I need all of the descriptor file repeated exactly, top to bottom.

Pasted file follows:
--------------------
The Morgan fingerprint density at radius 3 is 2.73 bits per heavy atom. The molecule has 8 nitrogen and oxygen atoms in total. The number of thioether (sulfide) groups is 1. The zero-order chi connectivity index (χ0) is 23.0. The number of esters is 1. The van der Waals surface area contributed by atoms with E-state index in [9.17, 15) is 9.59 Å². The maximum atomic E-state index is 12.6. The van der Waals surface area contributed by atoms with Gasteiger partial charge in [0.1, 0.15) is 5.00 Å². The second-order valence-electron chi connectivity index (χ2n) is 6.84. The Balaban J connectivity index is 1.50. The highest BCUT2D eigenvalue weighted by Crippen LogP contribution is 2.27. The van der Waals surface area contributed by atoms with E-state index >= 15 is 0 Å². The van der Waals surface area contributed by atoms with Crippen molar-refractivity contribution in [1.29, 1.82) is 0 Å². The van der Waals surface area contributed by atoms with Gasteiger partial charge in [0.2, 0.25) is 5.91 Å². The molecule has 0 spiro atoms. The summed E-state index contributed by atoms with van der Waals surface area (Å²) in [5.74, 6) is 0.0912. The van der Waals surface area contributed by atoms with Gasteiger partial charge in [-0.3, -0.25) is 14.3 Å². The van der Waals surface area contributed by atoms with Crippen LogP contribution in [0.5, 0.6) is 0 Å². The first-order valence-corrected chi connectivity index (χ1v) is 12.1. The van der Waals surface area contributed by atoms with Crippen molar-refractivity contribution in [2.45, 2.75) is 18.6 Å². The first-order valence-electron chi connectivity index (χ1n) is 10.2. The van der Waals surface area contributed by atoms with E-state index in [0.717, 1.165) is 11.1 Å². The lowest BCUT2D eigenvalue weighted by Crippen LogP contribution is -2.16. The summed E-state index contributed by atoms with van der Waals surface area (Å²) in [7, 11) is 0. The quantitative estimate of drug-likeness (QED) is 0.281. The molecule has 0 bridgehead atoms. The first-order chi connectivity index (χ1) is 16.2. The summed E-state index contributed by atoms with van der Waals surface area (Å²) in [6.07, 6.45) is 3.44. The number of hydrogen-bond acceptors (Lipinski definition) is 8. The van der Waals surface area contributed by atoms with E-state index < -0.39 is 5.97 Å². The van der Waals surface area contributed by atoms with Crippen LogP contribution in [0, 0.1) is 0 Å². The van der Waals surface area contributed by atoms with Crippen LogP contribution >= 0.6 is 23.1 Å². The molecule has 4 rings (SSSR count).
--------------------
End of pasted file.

The Morgan fingerprint density at radius 3 is 2.73 bits per heavy atom. The molecule has 8 nitrogen and oxygen atoms in total. The number of thioether (sulfide) groups is 1. The zero-order chi connectivity index (χ0) is 23.0. The number of esters is 1. The van der Waals surface area contributed by atoms with E-state index in [9.17, 15) is 9.59 Å². The maximum atomic E-state index is 12.6. The van der Waals surface area contributed by atoms with Gasteiger partial charge in [0.1, 0.15) is 5.00 Å². The second-order valence-electron chi connectivity index (χ2n) is 6.84. The Balaban J connectivity index is 1.50. The highest BCUT2D eigenvalue weighted by Crippen LogP contribution is 2.27. The van der Waals surface area contributed by atoms with E-state index >= 15 is 0 Å². The van der Waals surface area contributed by atoms with Crippen molar-refractivity contribution in [1.29, 1.82) is 0 Å². The van der Waals surface area contributed by atoms with Gasteiger partial charge in [0.2, 0.25) is 5.91 Å². The molecule has 0 spiro atoms. The summed E-state index contributed by atoms with van der Waals surface area (Å²) in [5.74, 6) is 0.0912. The van der Waals surface area contributed by atoms with Gasteiger partial charge in [-0.3, -0.25) is 14.3 Å². The van der Waals surface area contributed by atoms with Crippen LogP contribution in [0.5, 0.6) is 0 Å². The first-order valence-corrected chi connectivity index (χ1v) is 12.1. The van der Waals surface area contributed by atoms with Crippen molar-refractivity contribution in [2.45, 2.75) is 18.6 Å². The first-order valence-electron chi connectivity index (χ1n) is 10.2. The van der Waals surface area contributed by atoms with E-state index in [0.717, 1.165) is 11.1 Å². The lowest BCUT2D eigenvalue weighted by Crippen LogP contribution is -2.16. The summed E-state index contributed by atoms with van der Waals surface area (Å²) in [7, 11) is 0. The quantitative estimate of drug-likeness (QED) is 0.281. The molecule has 0 bridgehead atoms. The first-order chi connectivity index (χ1) is 16.2. The summed E-state index contributed by atoms with van der Waals surface area (Å²) in [6.07, 6.45) is 3.44. The number of hydrogen-bond acceptors (Lipinski definition) is 8. The van der Waals surface area contributed by atoms with E-state index < -0.39 is 5.97 Å². The van der Waals surface area contributed by atoms with Crippen LogP contribution in [0, 0.1) is 0 Å². The van der Waals surface area contributed by atoms with Crippen LogP contribution >= 0.6 is 23.1 Å². The molecule has 4 rings (SSSR count).